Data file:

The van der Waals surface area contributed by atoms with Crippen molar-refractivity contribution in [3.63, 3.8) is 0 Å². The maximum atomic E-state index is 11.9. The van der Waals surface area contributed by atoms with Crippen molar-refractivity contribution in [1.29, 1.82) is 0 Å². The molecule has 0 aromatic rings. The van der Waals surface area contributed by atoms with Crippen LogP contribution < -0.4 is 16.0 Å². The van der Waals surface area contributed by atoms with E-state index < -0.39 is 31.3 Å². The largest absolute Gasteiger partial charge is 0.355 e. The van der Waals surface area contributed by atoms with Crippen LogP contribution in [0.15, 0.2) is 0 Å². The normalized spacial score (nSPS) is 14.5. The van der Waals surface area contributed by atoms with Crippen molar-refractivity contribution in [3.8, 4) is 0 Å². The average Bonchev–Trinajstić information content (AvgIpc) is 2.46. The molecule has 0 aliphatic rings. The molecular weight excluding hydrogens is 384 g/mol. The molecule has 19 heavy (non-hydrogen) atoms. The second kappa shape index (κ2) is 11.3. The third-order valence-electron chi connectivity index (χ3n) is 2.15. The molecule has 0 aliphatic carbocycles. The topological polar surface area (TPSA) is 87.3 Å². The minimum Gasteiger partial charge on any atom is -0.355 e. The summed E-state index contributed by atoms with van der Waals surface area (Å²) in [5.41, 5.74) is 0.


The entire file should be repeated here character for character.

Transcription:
The van der Waals surface area contributed by atoms with Crippen molar-refractivity contribution in [3.63, 3.8) is 0 Å². The maximum atomic E-state index is 11.9. The van der Waals surface area contributed by atoms with Crippen molar-refractivity contribution in [1.29, 1.82) is 0 Å². The molecule has 0 aromatic rings. The van der Waals surface area contributed by atoms with Crippen LogP contribution < -0.4 is 16.0 Å². The van der Waals surface area contributed by atoms with E-state index < -0.39 is 31.3 Å². The largest absolute Gasteiger partial charge is 0.355 e. The van der Waals surface area contributed by atoms with Crippen LogP contribution in [0.15, 0.2) is 0 Å². The normalized spacial score (nSPS) is 14.5. The van der Waals surface area contributed by atoms with Crippen molar-refractivity contribution in [3.8, 4) is 0 Å². The average Bonchev–Trinajstić information content (AvgIpc) is 2.46. The molecule has 0 aliphatic rings. The molecular weight excluding hydrogens is 384 g/mol. The molecule has 19 heavy (non-hydrogen) atoms. The second kappa shape index (κ2) is 11.3. The third-order valence-electron chi connectivity index (χ3n) is 2.15. The molecule has 0 aliphatic carbocycles. The topological polar surface area (TPSA) is 87.3 Å². The minimum Gasteiger partial charge on any atom is -0.355 e. The summed E-state index contributed by atoms with van der Waals surface area (Å²) in [5.41, 5.74) is 0.